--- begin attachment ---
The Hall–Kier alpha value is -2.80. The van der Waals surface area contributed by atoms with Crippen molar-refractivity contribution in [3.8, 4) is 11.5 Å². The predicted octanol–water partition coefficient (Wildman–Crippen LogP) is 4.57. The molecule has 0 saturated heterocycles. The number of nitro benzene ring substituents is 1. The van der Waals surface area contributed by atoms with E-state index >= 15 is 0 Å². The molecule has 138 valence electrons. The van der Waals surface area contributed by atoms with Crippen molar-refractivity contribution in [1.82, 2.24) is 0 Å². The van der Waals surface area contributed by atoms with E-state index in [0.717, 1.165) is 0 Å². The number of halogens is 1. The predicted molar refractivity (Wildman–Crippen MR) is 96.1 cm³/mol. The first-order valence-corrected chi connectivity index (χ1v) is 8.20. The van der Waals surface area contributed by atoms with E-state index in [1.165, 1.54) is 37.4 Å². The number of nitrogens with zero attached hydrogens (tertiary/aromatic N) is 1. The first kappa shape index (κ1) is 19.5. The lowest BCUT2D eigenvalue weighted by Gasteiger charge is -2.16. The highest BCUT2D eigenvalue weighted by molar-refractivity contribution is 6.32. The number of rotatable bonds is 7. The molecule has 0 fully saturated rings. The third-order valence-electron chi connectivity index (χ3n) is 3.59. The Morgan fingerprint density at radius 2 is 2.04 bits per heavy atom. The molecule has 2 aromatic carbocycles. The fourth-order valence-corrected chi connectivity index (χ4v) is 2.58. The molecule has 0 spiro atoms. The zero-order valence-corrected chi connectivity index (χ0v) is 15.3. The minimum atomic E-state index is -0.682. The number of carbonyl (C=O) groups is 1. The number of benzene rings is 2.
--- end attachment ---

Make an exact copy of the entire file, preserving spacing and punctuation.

The Hall–Kier alpha value is -2.80. The van der Waals surface area contributed by atoms with Crippen molar-refractivity contribution in [3.8, 4) is 11.5 Å². The predicted octanol–water partition coefficient (Wildman–Crippen LogP) is 4.57. The molecule has 0 saturated heterocycles. The number of nitro benzene ring substituents is 1. The van der Waals surface area contributed by atoms with E-state index >= 15 is 0 Å². The molecule has 138 valence electrons. The van der Waals surface area contributed by atoms with Crippen molar-refractivity contribution in [1.82, 2.24) is 0 Å². The van der Waals surface area contributed by atoms with E-state index in [0.717, 1.165) is 0 Å². The number of halogens is 1. The predicted molar refractivity (Wildman–Crippen MR) is 96.1 cm³/mol. The first-order valence-corrected chi connectivity index (χ1v) is 8.20. The van der Waals surface area contributed by atoms with E-state index in [1.165, 1.54) is 37.4 Å². The number of nitrogens with zero attached hydrogens (tertiary/aromatic N) is 1. The first kappa shape index (κ1) is 19.5. The lowest BCUT2D eigenvalue weighted by Gasteiger charge is -2.16. The highest BCUT2D eigenvalue weighted by molar-refractivity contribution is 6.32. The number of rotatable bonds is 7. The molecule has 0 fully saturated rings. The third-order valence-electron chi connectivity index (χ3n) is 3.59. The Morgan fingerprint density at radius 2 is 2.04 bits per heavy atom. The molecule has 2 aromatic carbocycles. The fourth-order valence-corrected chi connectivity index (χ4v) is 2.58. The molecule has 0 spiro atoms. The zero-order valence-corrected chi connectivity index (χ0v) is 15.3. The minimum atomic E-state index is -0.682. The number of carbonyl (C=O) groups is 1. The number of benzene rings is 2.